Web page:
May 16, 2010
“Nevertheless I have this against you, that you have left your first love” (Revelation 2:4).
It is good for us to recall the ardent love that we had when our great desire for God was newly discovered. As time goes by, the demands and difficulties of earthly existence keep us busy and wear us out. If we don't frequently tend the fire of our love for God, it will die down. It is not impossible for the flame to flicker and go out altogether. Our “first love” for God is a fire that must be kept burning and if necessary be rekindled.
Jesus Christ sent this message to the church in Ephesus: “Nevertheless I have this against you, that you have left your first love.” These were hardworking Christians who had made considerable sacrifices to maintain the integrity of the gospel. Yet so much time had passed since their conversion, they seemed not to remember the way they had loved the Lord at first. But the Lord remembered. And His words of warning to them recall the words that God spoke through Jeremiah to the people of Jerusalem: “I remember you, the kindness of your youth, the love of your betrothal, when you went after Me in the wilderness, in a land not sown” (Jeremiah 2:2). It is not a good thing to let slip from our memory something that God still remembers about us!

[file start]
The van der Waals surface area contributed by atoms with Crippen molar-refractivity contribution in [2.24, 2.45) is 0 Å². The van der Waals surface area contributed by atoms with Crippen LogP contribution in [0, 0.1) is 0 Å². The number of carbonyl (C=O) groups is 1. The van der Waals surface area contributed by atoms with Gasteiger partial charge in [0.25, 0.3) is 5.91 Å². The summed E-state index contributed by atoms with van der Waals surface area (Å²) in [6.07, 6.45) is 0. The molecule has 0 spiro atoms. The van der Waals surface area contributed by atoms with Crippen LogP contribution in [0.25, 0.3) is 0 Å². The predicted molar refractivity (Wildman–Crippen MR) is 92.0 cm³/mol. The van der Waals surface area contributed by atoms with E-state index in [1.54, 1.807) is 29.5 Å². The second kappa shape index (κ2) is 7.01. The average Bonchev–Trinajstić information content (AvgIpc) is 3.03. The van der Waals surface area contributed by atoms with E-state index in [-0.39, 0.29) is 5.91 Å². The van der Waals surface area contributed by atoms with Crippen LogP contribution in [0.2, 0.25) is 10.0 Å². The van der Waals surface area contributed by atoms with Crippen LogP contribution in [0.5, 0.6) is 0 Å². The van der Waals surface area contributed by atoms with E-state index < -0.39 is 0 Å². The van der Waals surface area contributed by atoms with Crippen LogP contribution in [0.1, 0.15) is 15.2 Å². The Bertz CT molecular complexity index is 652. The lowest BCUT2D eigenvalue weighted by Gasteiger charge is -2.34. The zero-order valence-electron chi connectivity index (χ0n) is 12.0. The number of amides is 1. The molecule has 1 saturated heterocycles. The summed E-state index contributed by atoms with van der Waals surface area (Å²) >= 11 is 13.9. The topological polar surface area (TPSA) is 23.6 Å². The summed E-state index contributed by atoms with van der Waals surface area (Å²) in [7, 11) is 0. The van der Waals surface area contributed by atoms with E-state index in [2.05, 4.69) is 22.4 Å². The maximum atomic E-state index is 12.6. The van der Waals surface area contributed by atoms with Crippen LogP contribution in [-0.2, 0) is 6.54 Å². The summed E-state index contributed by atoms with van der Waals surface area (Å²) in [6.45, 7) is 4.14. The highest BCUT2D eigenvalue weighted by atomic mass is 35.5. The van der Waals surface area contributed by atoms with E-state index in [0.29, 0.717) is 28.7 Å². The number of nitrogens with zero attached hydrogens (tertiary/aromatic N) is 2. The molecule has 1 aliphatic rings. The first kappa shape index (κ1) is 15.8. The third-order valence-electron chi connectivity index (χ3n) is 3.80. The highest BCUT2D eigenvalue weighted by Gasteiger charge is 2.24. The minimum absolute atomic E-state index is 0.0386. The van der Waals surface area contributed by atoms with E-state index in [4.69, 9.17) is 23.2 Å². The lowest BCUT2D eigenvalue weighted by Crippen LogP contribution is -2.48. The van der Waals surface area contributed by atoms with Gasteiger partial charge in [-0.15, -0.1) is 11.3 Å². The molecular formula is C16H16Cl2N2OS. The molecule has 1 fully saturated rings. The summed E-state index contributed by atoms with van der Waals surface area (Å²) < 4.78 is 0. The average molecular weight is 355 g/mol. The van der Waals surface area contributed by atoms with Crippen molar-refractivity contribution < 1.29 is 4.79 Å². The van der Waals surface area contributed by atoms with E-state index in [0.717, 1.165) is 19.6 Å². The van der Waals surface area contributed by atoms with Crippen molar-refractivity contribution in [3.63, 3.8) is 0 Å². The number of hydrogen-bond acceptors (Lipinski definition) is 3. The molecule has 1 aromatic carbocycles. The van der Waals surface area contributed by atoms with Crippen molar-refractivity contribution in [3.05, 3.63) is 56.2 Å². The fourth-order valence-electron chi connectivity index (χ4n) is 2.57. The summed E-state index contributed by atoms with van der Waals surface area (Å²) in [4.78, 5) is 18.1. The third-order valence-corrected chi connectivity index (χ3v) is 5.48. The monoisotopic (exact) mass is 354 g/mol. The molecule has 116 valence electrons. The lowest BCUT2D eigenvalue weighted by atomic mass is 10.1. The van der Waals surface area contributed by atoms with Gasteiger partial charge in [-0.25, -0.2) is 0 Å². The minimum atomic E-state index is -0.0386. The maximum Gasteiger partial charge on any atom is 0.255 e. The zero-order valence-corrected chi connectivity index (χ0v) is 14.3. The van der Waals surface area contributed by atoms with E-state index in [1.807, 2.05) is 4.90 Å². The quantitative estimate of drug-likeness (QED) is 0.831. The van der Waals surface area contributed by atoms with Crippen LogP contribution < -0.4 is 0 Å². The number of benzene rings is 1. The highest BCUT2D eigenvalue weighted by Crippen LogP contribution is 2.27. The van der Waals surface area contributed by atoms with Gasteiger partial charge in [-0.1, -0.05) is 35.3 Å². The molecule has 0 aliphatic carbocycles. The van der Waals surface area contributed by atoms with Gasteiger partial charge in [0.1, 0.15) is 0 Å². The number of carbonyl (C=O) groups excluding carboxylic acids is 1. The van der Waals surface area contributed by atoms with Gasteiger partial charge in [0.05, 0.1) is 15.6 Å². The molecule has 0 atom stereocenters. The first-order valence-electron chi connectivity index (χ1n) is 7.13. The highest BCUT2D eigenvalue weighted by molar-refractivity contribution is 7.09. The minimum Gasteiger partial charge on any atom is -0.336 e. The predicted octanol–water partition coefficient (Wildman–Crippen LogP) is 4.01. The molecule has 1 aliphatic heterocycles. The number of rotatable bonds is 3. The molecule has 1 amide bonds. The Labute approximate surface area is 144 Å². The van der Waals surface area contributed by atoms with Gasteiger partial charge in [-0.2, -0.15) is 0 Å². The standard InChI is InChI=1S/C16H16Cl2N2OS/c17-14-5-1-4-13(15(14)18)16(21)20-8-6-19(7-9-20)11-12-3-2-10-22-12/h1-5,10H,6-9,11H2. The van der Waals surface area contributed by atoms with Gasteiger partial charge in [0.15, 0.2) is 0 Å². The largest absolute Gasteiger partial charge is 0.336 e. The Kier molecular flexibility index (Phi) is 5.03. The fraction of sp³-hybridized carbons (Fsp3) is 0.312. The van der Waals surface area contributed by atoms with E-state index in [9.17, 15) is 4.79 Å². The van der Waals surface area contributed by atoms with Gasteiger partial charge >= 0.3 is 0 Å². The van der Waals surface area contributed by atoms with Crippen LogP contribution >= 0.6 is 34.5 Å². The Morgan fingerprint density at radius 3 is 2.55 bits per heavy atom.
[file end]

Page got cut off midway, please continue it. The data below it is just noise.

To those in Ephesus who had left their first love, Christ said, “Remember therefore from where you have fallen; repent and do the first works, or else I will come to you quickly and remove your lampstand from its place – unless you repent” (Revelation 2:5). The words “remember” and “repent” should tell us that the love which the Lord desires from us is more than an illusive emotion. Ultimately, it is a love that springs from the will. And if we don't love Him as we used to, there are specific things we can do to rectify that problem. One of these would be to take some time off, go to a restful place, and remember – really remember – how we used to love God. This memory will be a refreshing, nourishing, energizing reflection on what once was and on what can still be.
“O God, the God of all goodness and of all grace, who art worthy of a greater love than we can either give or understand: Fill our hearts, we beseech you, with such love toward you that nothing may seem too hard for us to do or to suffer in obedience to your will; and grant that thus loving you, we may become daily more like you, and finally obtain the crown of life which thou hast promised to those that love you; through Jesus Christ our Lord” (Brooke Foss Westcott).